Given the very high quality of all 15 performances from the 11 musicians in this year’s Helen Wareham final, it might seem a paradox to write that few, if any, of the listeners in the Speech Hall on Friday April 26th would have disagreed with the adjudicator’s first choices, but the five winners really were outstanding on the night. Distinguished music examiner and Head of Keyboard at Dulwich College, Timothy Barratt was clearly impressed with the standards of Cranleigh’s young musicians. He also made special mention of the pianism of Richard Saxel who accompanied 12 of the performances with his usual consummate and sympathetic musicianship. Director of Cranleigh Music, Marcus Pashley, also thanked the full-time and peripatetic music coaches who had inspired their charges, many of whom were in attendance: vocal coach Adrian Goss drove in all the way from Brighton to help Mikey Linford warm up for his winter wind song.
The vocal winner was Phoebe Bagge, who showed a natural gift for phrasing in her Sondheim number and is a born performer. The woodwind was, I suspect, the closest to call, but the prize went to Harry McCagherty for his Grovlez piece: a pure, yet still French, oboe tone beautifully sustained and a perky, balletic allegro. Tim Ayling shaped Franz Strauss’s horn ‘Notturno’ warmly and the adjudicator recognised fully the technical challenges of the composition. The piano prize went to Hebe Westcott, who had carefully prepared her Debussy ‘Estampe’ by practising regularly on the Speech Hall Steinway to explore its tonal colours. Though this is not the ideal instrument for French music, perhaps, Hebe found an ideal balance between the evocative impressionism of the opening music and the erupting contrasts that the instrument allows. To impress Mr Barratt in French music, who studied piano with the legendary Vlado Perlemuter in Paris, was an achievement indeed.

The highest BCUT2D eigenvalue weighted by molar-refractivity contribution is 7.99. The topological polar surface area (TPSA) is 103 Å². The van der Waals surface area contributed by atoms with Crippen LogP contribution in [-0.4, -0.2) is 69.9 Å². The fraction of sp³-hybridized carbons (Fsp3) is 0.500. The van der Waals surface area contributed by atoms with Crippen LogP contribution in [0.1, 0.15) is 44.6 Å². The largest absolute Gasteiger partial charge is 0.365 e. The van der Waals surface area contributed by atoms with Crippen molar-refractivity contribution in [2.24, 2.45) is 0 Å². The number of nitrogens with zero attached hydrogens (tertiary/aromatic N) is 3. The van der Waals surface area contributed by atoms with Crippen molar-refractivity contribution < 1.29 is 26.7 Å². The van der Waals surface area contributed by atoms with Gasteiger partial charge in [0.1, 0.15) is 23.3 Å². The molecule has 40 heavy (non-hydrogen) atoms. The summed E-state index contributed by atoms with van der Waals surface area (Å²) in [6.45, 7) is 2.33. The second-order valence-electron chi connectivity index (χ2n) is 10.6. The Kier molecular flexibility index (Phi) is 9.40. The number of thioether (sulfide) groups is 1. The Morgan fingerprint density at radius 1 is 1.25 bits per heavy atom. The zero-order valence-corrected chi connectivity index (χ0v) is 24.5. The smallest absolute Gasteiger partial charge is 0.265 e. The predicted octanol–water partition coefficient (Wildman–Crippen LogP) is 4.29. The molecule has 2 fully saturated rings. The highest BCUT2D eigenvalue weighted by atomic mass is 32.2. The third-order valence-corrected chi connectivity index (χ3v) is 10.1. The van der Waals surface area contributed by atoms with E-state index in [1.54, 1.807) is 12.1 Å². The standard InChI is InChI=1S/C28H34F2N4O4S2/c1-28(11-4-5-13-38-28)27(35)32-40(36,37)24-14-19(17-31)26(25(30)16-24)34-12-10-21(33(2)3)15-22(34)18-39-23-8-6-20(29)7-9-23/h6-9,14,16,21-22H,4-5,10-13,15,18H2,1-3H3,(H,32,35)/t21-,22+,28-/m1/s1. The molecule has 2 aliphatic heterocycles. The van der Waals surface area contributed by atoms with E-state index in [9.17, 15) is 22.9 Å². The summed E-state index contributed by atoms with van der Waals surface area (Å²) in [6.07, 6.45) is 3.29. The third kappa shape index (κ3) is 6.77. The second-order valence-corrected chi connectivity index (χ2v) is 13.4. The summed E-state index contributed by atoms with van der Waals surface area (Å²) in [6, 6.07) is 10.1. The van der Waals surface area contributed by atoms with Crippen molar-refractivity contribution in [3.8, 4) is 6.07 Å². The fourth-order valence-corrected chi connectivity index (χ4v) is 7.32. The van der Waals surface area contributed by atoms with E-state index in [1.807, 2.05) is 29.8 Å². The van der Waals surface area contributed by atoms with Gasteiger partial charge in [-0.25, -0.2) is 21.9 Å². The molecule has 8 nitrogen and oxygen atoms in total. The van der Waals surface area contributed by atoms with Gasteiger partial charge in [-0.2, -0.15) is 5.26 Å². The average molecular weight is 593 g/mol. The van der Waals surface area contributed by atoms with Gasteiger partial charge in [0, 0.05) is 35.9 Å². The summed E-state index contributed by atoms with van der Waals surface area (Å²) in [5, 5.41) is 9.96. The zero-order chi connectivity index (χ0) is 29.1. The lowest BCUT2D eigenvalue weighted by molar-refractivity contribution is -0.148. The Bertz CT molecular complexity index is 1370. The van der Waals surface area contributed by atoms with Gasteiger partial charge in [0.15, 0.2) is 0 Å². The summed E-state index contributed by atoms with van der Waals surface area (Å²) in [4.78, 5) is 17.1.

Harry also played Kapustin in the piano class and Hebe played Mozart on the trumpet but mention should also go to Ian Lee who played Brahms on the violoncello but contrasted this with a famous trombone party piece ‘The Acrobat’. Rachel, Nancy, Catherine, Ellen and Mikey will be praised in my full review in ‘The Cranleighan’ but I will end with the strings winner, Ben Rudolf. Ben gave us the big opening movement of the D minor violin sonata by Brahms, playing with authority, passionate intensity, beauty of tone and generous vibrato where appropriate. For many years this competition found a single winner: in one year it was IVth Form treble Tom Hedley, who now works at Cranleigh Prep School. If we were to try to decide between the five winners of 2013, it might be impossible just on their winning performances, but, given that Ben also played the first movement of Bach’s ‘Italian Concerto’ very stylishly and with striking subtlety, he at least deserves to be the last mentioned of this First XI of current Cranleigh musicians.
If you missed this evening and, unlike myself, own the required formal dress for the black tie ‘Encore’ evening on May 17th, I urge you to get a ticket.